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Generating Passive Income With Online Writing

By Edited Feb 6, 2016 0 0

Restarting My Freelance Writing Career

Historically, in times of economic difficulty, people have begun to spend less money and look for ways to earn more money with less difficulty. When I lost my job in November 2008 I discovered online article writing and generated many articles for an article mill.

Looking back now, I see the mistakes I made along the way. For instance, when I began writing for that article mill, I did go out and look for other websites that would help me generate income from writing. I signed up for a lot of them, but once I saw that they required me to market my own articles, I didn't follow through with any of them.

If I would have written as much as I could on those sites along with the article mill, then I could be earning a very nice passive income now. The constant evolution of the internet has improved the ability to earn money many times over since then, and it is something I regret because I am now, essentially, restarting at the beginning. The one thing that really got me down was realizing just how much I could have been earning from passive income.

I recently read on a blog that as an experiment the blogger had written 150 articles on eHow in one month just to see how much passive income he would make from them. The first month he made $19, that's about twenty six cents each per hour spent writing them, but each consecutive month after that he earned $165 per month for those articles alone. Now imagine if you generated the same number of articles each month after that, you would earn about $11,264 in a year just on that one site, writing five articles per day.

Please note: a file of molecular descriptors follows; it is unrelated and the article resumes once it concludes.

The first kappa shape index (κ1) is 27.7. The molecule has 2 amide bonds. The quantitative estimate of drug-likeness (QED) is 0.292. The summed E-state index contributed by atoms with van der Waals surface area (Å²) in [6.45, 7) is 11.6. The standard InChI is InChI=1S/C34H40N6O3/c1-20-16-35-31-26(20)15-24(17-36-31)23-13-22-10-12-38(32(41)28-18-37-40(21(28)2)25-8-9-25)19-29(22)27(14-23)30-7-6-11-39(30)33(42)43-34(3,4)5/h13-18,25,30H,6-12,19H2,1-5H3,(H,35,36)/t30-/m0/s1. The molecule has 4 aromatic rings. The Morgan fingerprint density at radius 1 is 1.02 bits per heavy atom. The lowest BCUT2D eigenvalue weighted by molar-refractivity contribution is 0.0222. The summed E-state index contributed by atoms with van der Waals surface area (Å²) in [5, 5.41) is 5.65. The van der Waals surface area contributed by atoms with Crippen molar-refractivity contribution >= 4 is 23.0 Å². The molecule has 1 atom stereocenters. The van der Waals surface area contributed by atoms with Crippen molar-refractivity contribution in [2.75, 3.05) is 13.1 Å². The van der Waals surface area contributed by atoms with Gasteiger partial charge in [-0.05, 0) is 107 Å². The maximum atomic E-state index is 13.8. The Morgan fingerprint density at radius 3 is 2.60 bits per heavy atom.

I'm not a big fan of eHow because I worked for the article mill they get their articles from and they don't treat their loyal contractors very well, plus their editors are in a universe beyond terrible. I have many, many articles with eHow, but I only generate revenue share income from one article. In 2010, I earned thirty two cents from that article, but, so far in 2011, I have earned $2.10 from that article.

Why am I telling this? For a couple of reasons. First, it shows just how foolish a writer can be if they think they only need one source of income that doesn't include revenue share. Second, it shows that earning revenue share is not an overnight process. Earning revenue share is really a full time job. You constantly have to evolve, create new up-to-date content, and work hard to maintain your work. There are three things you need to remember:

  1. Article writing is not as easy as it sounds. You can spend very little time researching your writing, and it will show or you can spend hours researching your work and it may flow easier, but you'll be generating less content. The best way to do article writing is set daily goals for yourself on how many articles you're going to complete. Figure out how much research you are going to do per article, too, because that is really unpaid working hours unless you write and research at the same time, which takes quite a bit longer. When I did that, I would average an article an hour.
  2. There are thousands of fabulous blogs out there but none of them are earning money for content alone. If you blog, you need to monetize it and earn income from ads or sell something in addition to the blog. Most of these high traffic blogs that you hear about in the news don't make money from the traffic, they make it because people pay them for advertising. So make sure when you blog that you can sell something or have something that will generate ad revenue for you.
  3. Also, check the Alexa ratings on the sites you're going to write for because you want to write for the best paying sites possible. Most of the sites pay for ad revenue and so much per unique visitor, so really research the sites before you sign up. 

Currently, one of the highest traffic sites, and highest paying, is InfoBarrel. If you're looking for a good place to start, start there.

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